Now the inlet basins will take surface water and but, it won’t work nearly as good as if you have a French drain full of stone and you just have two and a half inches of turf with the root off the grass plant over top, it’ll take water, ran for the entire length of the drain.

This way the system not only is more efficient and moves more water, but it never needs maintenance. You may notice that all the other systems with inlet basins, all the different things you see, the guys tell you, you have to maintain this French drain every three to five years. It has to be cleaned out. And in my opinion, that’s if a good contractor put it in. If a good contractor put it in, yeah, doing it, you know, I clean out maintenance, clean out every three to five years would be sufficient. But the sad thing is there are not that many guys putting together good systems. The poor systems need to be cleaned out every year. So when you look at the maintenance costs through these drainage systems, the alternative drainage systems that you see out there. I’ve seen estimates, homeowners have shown me estimates, they’ll get it four or five estimates and they’ll say, look, there was one guy cheaper and you, and then you were the next, and then there was two more than you. But nobody is hauling out as much clay as we do. Nobody is bringing in as much drainage stone. So that tells me that the other guys are really gouging the homeowner when they’re only putting in one-fifth of the stone and they’re only hauling out maybe one-fifth of the dirt that we are.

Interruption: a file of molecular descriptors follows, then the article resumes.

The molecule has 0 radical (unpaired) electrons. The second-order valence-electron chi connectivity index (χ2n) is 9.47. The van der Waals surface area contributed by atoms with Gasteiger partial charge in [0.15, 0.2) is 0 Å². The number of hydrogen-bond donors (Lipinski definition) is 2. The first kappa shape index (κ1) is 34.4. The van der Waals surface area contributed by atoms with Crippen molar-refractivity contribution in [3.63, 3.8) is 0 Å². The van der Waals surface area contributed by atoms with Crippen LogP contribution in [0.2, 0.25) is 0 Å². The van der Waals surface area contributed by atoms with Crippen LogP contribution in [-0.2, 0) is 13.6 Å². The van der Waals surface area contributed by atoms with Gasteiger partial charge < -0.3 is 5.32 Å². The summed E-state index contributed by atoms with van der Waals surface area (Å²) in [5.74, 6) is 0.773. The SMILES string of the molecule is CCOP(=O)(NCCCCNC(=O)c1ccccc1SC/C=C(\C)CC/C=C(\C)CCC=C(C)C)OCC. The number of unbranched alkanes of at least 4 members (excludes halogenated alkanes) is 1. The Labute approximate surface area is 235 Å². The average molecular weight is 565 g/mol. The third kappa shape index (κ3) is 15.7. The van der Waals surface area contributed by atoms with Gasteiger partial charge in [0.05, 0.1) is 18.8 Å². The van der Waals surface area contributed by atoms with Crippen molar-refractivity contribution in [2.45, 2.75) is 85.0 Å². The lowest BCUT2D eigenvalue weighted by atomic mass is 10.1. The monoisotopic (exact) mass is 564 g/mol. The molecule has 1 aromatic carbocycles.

I’ll show you what this looked like when I got here as far as how this homeowner had to live with this fence across this yard every time it rained and all this, put a little clip in there. I will also come back when we are at that point to where we got the fabric down to go over more of the detail to our system. This is a garden variety system. I know there’s been a lot of comments made. Oh, you’re so lucky. There’s always a storm drain available. Well, in all honesty, there’s, we’re not showing you the other systems.  We definitely have some tricks up our sleeve and quite frankly, I consider it job security, but I’m more than happy to give you the foundations and the very basic principles for success.

When we are putting the fabric in and getting the stone down, I’ll explain how we build our systems from A to Z?

All the dirt, well, it’s clay. It was clay here. Nothing but clay. All the clay’s been hauled out. The frost laws are still on, so we’re doing short loads. We just couldn’t wait anymore. I mean, once frost laws go on and we got up, stop and wait for them to come back on. We’ll run all the sump pump line jobs that we have because it’s just PVC pipe that we’re hauling.  Right now we’re coring the storm drain catch basin and the guys all get through there with the core drill and they’ll put a piece of schedule 40 and like I’ve shown in a lot of our videos and put hydraulic concrete on both sides. That’s the way they want it.